Three models, three different scenarios. Left: the European model simulates a very strong storm off the Delmarva coast Monday morning with very heavy rain in the central and northern mid-Atlantic – with a projected landfall near Cape May later that day. Right, top: The GFS model turns the storm into the Gulf of Maine Tuesday night with a projected landfall near Portland later that night. Right, bottom: the Canadian model shows the storm making landfall near Boston Wednesday morning. (Stormvistawxmodels.com and MeteoCenter, Canada)There is a consensus forming in weather forecast models that hurricane Sandy is unlikely to go out to sea. Instead, it more likely will merge with a strong fall cold front and transition into a powerhouse, possibly historic mid-latitude storm along the mid-Atlantic and/or Northeast coast Sunday through Wednesday.
The majority of models now take Sandy from its current position over Jamaica northward over the Bahamas before curving the storm towards either the mid-Atlantic or Northeast coast. Models disagree on where the storm will recurve and make landfall: simulations vary from the mid-Atlantic to Maine. There remains a chance, though diminishing, the storm will slide harmlessly out to sea.
GFS forecast ensemble members all simulate Sandy recurving towards the East Coast. (NOAA)The location of the storm’s landfall is very important for determining exactly what local impacts will be. Not everyone will experience significant or dangerous storm conditions. But suffice to say, coastal regions from the Carolinas through eastern Canada are likely to get battered by tremendous surf and face a real risk of significant to severe coastal flooding. This storm will be a slow mover meaning large waves may pound the coast for lengthy time periods. Not to mention, the wind and waves will raise the water level, bringing ashore a multiple foot storm surge in regions close to where the storm makes landfall (assuming it does so).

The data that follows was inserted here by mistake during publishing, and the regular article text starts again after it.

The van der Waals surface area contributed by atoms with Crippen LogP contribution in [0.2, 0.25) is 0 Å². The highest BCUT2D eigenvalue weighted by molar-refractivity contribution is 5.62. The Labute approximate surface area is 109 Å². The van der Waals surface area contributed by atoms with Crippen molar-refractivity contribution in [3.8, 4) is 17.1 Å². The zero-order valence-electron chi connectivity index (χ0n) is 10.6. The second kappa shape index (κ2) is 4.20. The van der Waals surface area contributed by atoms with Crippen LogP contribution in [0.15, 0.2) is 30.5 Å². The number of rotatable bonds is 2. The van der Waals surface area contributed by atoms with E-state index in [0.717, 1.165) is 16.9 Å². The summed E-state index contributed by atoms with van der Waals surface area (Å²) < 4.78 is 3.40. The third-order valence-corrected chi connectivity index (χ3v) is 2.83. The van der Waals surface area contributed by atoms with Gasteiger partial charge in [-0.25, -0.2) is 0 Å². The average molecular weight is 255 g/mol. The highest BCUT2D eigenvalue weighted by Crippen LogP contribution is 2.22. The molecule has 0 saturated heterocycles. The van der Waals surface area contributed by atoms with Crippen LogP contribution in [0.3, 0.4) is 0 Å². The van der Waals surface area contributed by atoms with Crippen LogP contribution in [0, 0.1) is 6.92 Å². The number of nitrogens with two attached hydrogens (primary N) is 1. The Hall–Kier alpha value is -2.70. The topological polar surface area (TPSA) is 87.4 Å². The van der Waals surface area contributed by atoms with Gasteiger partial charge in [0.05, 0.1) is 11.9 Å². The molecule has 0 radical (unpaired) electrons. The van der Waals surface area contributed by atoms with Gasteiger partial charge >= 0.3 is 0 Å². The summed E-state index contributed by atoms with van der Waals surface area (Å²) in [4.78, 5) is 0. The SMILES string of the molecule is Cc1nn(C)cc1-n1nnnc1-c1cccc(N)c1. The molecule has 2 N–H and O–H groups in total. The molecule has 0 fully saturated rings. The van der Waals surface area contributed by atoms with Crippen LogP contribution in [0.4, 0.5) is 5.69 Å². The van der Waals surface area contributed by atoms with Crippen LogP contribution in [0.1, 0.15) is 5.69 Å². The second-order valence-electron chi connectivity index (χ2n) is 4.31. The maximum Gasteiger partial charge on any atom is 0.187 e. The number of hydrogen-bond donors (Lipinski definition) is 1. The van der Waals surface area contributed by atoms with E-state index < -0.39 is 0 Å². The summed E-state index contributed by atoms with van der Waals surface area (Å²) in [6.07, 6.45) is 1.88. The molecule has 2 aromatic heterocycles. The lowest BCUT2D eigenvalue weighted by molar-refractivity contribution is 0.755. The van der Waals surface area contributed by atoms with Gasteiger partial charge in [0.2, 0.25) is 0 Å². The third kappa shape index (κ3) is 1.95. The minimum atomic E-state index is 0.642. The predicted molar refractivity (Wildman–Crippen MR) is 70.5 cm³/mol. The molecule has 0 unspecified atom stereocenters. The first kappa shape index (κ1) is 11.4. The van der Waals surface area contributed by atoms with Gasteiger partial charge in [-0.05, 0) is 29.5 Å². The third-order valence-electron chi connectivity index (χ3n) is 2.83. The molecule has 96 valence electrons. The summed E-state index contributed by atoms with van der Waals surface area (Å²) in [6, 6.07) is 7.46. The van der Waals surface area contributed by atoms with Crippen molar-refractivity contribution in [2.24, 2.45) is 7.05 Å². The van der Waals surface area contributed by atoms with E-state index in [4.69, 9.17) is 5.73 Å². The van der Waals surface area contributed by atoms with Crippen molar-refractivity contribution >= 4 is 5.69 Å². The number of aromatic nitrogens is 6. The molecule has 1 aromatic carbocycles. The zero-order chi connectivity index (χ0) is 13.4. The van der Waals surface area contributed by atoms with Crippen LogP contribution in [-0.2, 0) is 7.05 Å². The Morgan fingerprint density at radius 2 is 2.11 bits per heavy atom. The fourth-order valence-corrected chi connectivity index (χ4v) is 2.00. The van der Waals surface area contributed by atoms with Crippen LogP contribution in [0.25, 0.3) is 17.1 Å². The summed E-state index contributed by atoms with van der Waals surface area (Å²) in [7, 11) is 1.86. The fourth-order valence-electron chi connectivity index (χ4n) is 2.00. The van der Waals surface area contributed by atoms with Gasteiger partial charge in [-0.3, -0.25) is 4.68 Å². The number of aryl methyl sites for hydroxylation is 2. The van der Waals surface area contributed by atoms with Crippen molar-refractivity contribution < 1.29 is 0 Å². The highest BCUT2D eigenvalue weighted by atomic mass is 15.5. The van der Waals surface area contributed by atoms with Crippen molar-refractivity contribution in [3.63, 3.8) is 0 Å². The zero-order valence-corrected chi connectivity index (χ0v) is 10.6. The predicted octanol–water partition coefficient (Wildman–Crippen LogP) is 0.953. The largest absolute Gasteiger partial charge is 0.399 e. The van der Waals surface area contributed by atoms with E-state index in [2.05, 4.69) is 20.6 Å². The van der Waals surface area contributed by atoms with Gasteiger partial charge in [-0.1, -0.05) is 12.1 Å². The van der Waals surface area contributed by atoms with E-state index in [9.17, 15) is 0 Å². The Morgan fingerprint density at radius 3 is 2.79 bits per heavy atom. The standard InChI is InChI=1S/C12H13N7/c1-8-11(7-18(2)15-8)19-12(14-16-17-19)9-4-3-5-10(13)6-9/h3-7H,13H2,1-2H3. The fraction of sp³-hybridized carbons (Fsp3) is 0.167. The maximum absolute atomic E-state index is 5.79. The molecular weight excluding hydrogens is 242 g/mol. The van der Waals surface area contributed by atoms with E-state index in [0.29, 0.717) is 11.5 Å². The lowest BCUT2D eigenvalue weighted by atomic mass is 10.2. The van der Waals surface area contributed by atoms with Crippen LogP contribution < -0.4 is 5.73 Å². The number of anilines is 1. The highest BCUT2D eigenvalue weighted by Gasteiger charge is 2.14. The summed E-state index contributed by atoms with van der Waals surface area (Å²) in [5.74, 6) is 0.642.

Making matters worse, the storm will coincide with a full moon Monday night, meaning elevated tides above normal levels. Astronomically high tides have played a key role in historic coastal flooding events along the East Coast, such as the Ash Wednesday storm of March, 1962.
Inland areas in the mid-Atlantic and Northeast, from Richmond to Washington, D.C. to New York City to Boston, may also deal with significant storm impacts. Heavy rains are possible along with punishing winds. But the track is key in determining exactly where and we cannot say which areas, if any, will experience these conditions.